The Island of Lost Maps by Miles Harvey

By posted at 7:52 pm on May 24, 2005 0

coverFirst the good: there’s lots of neat info in this book about antique map collecting and about the history of maps in general. Anyone with a passing interest in maps will find that the The Island of Lost Maps contains a number of absorbing digressions about adventurous mapmakers from centuries ago. Miles Harvey’s book also, however, bills itself as an account of the crimes and ultimate downfall of map thief Gilbert Bland. As Harvey writes early on in the book, Bland never agreed to talk to him, and the crimes themselves, while interesting, are not compelling enough to carry the 400-some pages that it takes Harvey to tell the story. The book is a 15 page magazine article enveloped in hundreds of pages of discursions and asides about various cartographic topics as well as a great deal of melodramatic meta-narration about Harvey’s efforts to tell Bland’s story:

I was trying to map the life of a man – an anonymous and elusive man, a man I did not know, and a man who demonstrated no desire to meet me. And even all that might not have been so bad if I had somehow been able to find a way inside his head, to put myself in his shoes. But Bland and I were very different people. Other than a few shared superficialities – both of us white males, both right-handers, both map lovers – our common frames of reference were few.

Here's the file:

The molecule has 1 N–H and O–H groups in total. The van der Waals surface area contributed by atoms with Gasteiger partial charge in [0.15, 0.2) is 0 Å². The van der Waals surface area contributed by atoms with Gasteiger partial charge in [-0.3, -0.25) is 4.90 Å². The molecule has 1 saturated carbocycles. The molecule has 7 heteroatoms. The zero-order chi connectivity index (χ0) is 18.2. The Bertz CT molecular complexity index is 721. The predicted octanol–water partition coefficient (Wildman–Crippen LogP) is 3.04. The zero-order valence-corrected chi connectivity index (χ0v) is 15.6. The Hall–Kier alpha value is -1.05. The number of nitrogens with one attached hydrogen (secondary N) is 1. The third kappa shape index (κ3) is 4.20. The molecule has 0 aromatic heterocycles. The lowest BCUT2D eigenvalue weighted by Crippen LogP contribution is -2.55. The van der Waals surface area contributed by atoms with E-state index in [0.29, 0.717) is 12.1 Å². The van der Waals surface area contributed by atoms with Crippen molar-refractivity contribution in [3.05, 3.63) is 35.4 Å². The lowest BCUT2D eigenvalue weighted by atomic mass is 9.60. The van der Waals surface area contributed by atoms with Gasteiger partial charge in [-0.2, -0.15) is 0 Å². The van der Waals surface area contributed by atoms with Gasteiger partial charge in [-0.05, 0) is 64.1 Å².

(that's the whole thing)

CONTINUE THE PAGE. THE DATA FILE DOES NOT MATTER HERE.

It’s as though Harvey, realizing that he is devoting a tremendous amount of writerly energy to what is, in the end, a rather straightforward crime committed by an uninteresting man, feels the need to overexplain himself. Over and over he tells the reader how fascinating this crime is and obsessed he has become with telling Bland’s story, and after a while it seems that Harvey has forgotten about his readers and is simply trying to convince himself. The best creative nonfiction seems effortless (John McPhee’s books, for example), but Maps reads like it was a tremendous effort to write.

The Millions' future depends on your support. Become a member today!

Share this article

More from the Millions

Post a Response

Comments with unrelated links will be deleted. If you'd like to reach our readers, consider buying an advertisement instead.

Anonymous and pseudonymous comments that do not add to the conversation will be deleted at our discretion.

NEW COMMENTING RULE: Comments may be held for moderation and/or deleted. Whitelisted commenters will see their comments appear immediately. Don't be a jerk. We reserve the right to delete your comment or revoke commenting privileges for any reason we want.